Last week, in a police guidance booklet, the environmental peaceful protest group Extinction Rebellion was placed on a list of extremist ideologies that counter-terrorist forces should be aware of. In a depressing, if ridiculous page spread, it included advice on how to “safeguard” young people from this. Apparent warning signs of being an environmental extremist include those who speak in “strong and emotive” terms about the imminent climate crisis engulfing us all. So far, business as usual, with anti-terror group Prevent known for it’s over-the-top recommendations occasionally reaching into defining free speech as a security risk. However, in an unprecedented and disturbing move, the Home Secretary, Priti Patel, has defended its exclusion, due to concerns over risks to the public.
In the name of full disclosure, I am actually an Extinction Rebellion member, but I don’t think it’s overly biased to argue that Extinction Rebellion are practically non-existent as a threat to the British public. In fact they are protesting against perhaps the greatest threat to the global community ever seen before, and their tactics are specifically non-violent, and therefore cause only disruption, not risk.
If this had been the sole act against protest groups in the UK, it could be laughed off, or even seen as a sign of Extinction Rebellion’s success in gaining attention. For decades, accusations of extremism have been used to marr and discredit activist groups gaining popular support, from South African anti-apartheid protestors to peaceful pro-democracy marchers in Hong Kong. However, this is not the sole assault on the right of citizens to peacefully protest, in fact there has been a worrying trend of cracking down on protests in Britain in recent years.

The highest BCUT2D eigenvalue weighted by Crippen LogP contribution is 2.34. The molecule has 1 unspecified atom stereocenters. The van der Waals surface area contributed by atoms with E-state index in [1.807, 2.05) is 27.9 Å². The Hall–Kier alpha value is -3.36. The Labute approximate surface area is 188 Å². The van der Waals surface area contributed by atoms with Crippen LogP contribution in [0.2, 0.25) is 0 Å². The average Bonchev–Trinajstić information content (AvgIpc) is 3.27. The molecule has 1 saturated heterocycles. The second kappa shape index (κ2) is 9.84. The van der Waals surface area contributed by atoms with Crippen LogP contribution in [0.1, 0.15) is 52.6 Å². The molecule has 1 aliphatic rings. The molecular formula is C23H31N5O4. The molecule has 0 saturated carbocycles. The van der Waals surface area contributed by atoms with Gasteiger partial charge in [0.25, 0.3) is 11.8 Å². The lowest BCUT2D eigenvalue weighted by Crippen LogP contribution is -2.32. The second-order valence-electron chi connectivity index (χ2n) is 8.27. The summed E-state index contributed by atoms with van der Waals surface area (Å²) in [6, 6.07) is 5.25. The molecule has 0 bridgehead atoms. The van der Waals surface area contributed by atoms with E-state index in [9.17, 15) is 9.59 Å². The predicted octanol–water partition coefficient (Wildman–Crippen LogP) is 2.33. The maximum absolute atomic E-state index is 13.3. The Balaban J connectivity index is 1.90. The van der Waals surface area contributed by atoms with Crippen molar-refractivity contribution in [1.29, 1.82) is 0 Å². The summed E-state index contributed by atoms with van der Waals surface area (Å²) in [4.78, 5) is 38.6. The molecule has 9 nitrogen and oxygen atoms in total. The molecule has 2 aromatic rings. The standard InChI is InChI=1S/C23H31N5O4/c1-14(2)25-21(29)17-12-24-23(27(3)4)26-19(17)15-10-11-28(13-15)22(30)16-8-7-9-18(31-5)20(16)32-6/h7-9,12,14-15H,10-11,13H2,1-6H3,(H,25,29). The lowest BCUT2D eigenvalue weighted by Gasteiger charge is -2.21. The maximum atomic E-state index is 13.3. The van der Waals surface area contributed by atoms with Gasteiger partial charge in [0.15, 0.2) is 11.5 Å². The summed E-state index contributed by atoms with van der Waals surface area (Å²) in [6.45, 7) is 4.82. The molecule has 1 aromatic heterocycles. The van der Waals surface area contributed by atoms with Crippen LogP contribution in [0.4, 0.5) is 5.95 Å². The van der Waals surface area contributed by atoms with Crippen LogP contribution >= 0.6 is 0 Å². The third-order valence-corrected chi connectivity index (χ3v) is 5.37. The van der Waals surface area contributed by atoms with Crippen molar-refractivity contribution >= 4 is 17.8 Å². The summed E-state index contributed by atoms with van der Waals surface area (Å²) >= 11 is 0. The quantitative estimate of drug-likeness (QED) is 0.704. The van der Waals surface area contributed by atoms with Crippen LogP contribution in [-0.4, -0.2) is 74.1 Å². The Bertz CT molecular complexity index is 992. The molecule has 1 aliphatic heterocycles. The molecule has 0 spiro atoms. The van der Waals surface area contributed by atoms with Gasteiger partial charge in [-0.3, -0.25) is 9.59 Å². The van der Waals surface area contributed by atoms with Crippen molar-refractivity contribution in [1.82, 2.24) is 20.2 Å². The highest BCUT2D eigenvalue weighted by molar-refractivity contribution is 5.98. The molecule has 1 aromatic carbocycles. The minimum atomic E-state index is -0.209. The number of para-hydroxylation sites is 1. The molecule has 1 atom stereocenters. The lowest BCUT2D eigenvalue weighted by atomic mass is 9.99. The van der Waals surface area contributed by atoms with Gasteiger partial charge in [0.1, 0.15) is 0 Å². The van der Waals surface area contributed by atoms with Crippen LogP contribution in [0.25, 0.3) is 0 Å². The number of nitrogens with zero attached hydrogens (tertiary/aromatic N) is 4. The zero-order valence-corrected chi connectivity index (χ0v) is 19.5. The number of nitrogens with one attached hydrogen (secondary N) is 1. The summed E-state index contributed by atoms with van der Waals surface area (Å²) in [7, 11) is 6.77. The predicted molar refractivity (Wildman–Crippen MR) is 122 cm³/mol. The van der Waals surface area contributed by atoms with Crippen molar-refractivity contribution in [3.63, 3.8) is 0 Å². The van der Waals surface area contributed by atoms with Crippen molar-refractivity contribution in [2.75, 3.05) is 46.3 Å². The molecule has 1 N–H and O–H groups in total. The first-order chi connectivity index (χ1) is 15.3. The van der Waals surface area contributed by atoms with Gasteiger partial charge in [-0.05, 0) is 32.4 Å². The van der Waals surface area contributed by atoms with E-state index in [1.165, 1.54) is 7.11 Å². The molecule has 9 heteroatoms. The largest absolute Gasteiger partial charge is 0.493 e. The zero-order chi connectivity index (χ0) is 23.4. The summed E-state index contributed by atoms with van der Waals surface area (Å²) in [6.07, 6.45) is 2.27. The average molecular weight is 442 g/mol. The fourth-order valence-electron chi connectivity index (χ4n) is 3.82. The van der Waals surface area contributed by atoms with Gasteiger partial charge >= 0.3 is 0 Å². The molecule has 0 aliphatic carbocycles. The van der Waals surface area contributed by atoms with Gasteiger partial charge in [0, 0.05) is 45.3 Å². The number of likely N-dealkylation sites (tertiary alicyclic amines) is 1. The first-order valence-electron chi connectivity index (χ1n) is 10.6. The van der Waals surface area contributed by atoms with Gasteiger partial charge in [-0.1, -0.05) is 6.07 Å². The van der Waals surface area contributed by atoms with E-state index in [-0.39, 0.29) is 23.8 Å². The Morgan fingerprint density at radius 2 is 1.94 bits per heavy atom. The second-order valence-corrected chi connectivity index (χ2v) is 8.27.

In October, legislative changes directly targeted Extinction Rebellion protests, and this legislation was later ruled as distinctly unlawful. On top of this, cities such as Glasgow have been restricting protests, and police around the country confiscated protest utilities, including disabled toilets designed to make protest more accessible.
When recent events are combined, not only does this suggest a more fraught relationship than ever between protesters and the government in the UK, but also a tendency towards an authoritarian view of protest. This is also another aspect of life that Brexit anxiety can add another dimension to. British governments have traditionally been anti-protest, much like most governments, but have been held back by the ECHR, with Articles 10 and 11 protecting the human right to peacefully protest.
Popular protest has risen from the ashes over the past decade, be it over Brexit, the environment, or university fees. Even though this is a sign of our fracturing society, I also see it as a positive sign of an active democracy, where many have refused to give in to political apathy. A government that refuses to acknowledge the right to protest is not a government that respects the voice of the people, therefore it is crucial to not let this go unnoticed. Extinction Rebellion used the courts to challenge their protest ban, and are also threatening legal action over being labelled extremist. Other organisations must follow suit, as, with a Prime Minister disdainful of protest, the legislature is the key method to ensure our right to protest remains.
Image: Julia Hawkins via Flickr